Idiot of the Day: This one's not too swift

The most remarkable thing about this anecdote, from reader Dan, is that the idiot in question actually got into college:

This wasn't recently, but when I was taking a physics class in college, we were discussing the speed of light. When our instructor started talking about length dilation (how something's length increases as it approaches the speed of light), someone raised their hand and asked, "Is that why a plane gets bigger as it flies toward you?"

Here are some more (correct) facts about the speed at which light travels in a vacuum:

* It's 186,282.397 miles per second, or 299,792,458 meters per second. Should you ever need to recite this second number on command, you can remember it with either of the following mnemonics: "Constant Which We Remember Well Because It's Light's Velocity" (the first letters correspond to the numbers on a phone keypad) or "We Guarantee Certainty, Clearly Referring To This Light Mnemonic" (count the letters of each word).

* It's usually abbreviated "c" (as in E=mc²) which stands for either "constant" or the Latin "celeritas," meaning "swiftness."

* From Wikipedia: "[One] consequence of the finite speed of light is that communications with spacecraft are not instantaneous, especially as distances increase. This delay was significant for the communication of Houston ground control and Apollo 8 when it became the first spacecraft to orbit the Moon: For every question, Houston had to wait nearly 3 seconds for the answer to arrive, even when the astronauts replied immediately. This effect forms the basis of the Global Positioning System (GPS), and similar navigation systems. One's position can be determined by means of the delays in light signals received from a number of satellites, each carrying a very accurate atomic clock, and very carefully synchronized."

Maynard L. Parker/Courtesy of The Huntington Library in San Marino, California
The Concept of the American 'Backyard' is Newer Than You Think
A home in Long Beach, California, in the 1950s.
A home in Long Beach, California, in the 1950s.
Maynard L. Parker/Courtesy of The Huntington Library in San Marino, California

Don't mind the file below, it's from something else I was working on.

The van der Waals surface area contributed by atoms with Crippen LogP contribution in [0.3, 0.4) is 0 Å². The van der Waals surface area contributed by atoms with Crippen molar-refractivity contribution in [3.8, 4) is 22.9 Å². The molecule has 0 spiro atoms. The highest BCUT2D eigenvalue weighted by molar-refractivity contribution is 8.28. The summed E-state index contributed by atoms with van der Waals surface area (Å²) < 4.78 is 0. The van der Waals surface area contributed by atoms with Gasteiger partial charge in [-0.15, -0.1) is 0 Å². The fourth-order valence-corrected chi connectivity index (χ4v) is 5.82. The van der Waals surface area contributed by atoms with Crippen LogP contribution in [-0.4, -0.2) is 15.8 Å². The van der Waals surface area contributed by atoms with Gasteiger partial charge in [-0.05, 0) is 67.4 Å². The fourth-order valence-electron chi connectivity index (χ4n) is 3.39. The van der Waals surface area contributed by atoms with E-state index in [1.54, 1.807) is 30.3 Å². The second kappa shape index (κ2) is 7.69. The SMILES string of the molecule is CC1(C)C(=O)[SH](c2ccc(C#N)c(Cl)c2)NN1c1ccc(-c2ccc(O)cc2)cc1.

Backyards are as American as apple pie and baseball. If you live in a suburban or rural area, chances are good that you have a lawn, and maybe a pool, some patio furniture, and a grill to boot.

This wasn’t always the case, though. As Smithsonian Insider reports, it wasn’t until the 1950s that Americans began to consider the backyard an extension of the home, as well as a space for recreation and relaxation. After World War II, Americans started leaving the big cities and moving to suburban homes that came equipped with private backyards. Then, after the 40-hour work week was implemented and wages started to increase, families started spending more money on patios, pools, and well-kept lawns, which became a “symbol of prosperity” in the 1950s, according to a new Smithsonian Institution exhibit.

A man mows his lawn in the 1950s
In this photo from the Smithsonian Institution's exhibit, a man mows his lawn in Long Beach, California, in the 1950s.
Maynard L. Parker/Courtesy of The Huntington
Library in San Marino, California

Entitled "Patios, Pools, & the Invention of the American Back Yard," the exhibition includes photographs, advertisements, and articles about backyards from the 1950s and 1960s. The traveling display is currently on view at the Temple Railroad & Heritage Museum in Temple, Texas, and from there it will head to Hartford, Connecticut, in December.

Prior to the 1950s, outdoor yards were primarily workspaces, reports. Some families may have had a vegetable garden, but most yards were used to store tools, livestock, and other basic necessities.

The rise of the backyard was largely fueled by materials that were already on hand, but hadn’t been accessible to the average American during World War II. As Smithsonian Insider notes, companies that had manufactured aluminum and concrete for wartime efforts later switched to swimming pools, patio furniture, and even grilling utensils.

A family eats at a picnic table in the 1960s
A family in Mendham, New Jersey, in the 1960s
Molly Adams/Courtesy of the Smithsonian Institution, Archives of American Gardens, Maida Babson Adams American Garden Collection

At the same time, DIY projects started to come into fashion. According to an exhibit caption of a Popular Mechanics article from the 1950s, “‘Doing-it-yourself’ was advertised as an enjoyable and affordable way for families to individualize their suburban homes.” The magazine wrote at the time that “patios, eating areas, places for play and relaxation are transforming back yards throughout the nation.”

The American backyard continues to grow to this day. As Bloomberg notes, data shows that the average backyard grew three years in a row, from 2015 to 2017. The average home last year had 7048 square feet of outdoor space—plenty of room for a sizable Memorial Day cookout.

[h/t Smithsonian Insider]

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